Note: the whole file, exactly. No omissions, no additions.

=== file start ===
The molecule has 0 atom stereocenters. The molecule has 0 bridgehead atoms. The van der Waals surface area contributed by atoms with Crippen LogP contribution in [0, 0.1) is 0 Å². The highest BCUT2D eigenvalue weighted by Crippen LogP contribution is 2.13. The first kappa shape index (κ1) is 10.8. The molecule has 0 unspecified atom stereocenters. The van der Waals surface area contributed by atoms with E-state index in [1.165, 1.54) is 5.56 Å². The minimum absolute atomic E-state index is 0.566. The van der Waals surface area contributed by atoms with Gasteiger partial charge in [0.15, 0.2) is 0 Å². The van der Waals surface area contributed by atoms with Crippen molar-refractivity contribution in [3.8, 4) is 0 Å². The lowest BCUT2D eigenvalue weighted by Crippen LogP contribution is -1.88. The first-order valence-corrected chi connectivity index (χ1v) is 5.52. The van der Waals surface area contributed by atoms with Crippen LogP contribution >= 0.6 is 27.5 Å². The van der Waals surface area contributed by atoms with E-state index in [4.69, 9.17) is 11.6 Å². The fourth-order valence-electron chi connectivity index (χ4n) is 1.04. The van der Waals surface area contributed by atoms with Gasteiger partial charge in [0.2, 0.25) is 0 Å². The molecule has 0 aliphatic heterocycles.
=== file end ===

The molecule has 0 atom stereocenters. The molecule has 0 bridgehead atoms. The van der Waals surface area contributed by atoms with Crippen LogP contribution in [0, 0.1) is 0 Å². The highest BCUT2D eigenvalue weighted by Crippen LogP contribution is 2.13. The first kappa shape index (κ1) is 10.8. The molecule has 0 unspecified atom stereocenters. The van der Waals surface area contributed by atoms with E-state index in [1.165, 1.54) is 5.56 Å². The minimum absolute atomic E-state index is 0.566. The van der Waals surface area contributed by atoms with Gasteiger partial charge in [0.15, 0.2) is 0 Å². The van der Waals surface area contributed by atoms with Crippen molar-refractivity contribution in [3.8, 4) is 0 Å². The lowest BCUT2D eigenvalue weighted by Crippen LogP contribution is -1.88. The first-order valence-corrected chi connectivity index (χ1v) is 5.52. The van der Waals surface area contributed by atoms with Crippen LogP contribution >= 0.6 is 27.5 Å². The van der Waals surface area contributed by atoms with E-state index in [4.69, 9.17) is 11.6 Å². The fourth-order valence-electron chi connectivity index (χ4n) is 1.04. The van der Waals surface area contributed by atoms with Gasteiger partial charge in [0.2, 0.25) is 0 Å². The molecule has 0 aliphatic heterocycles.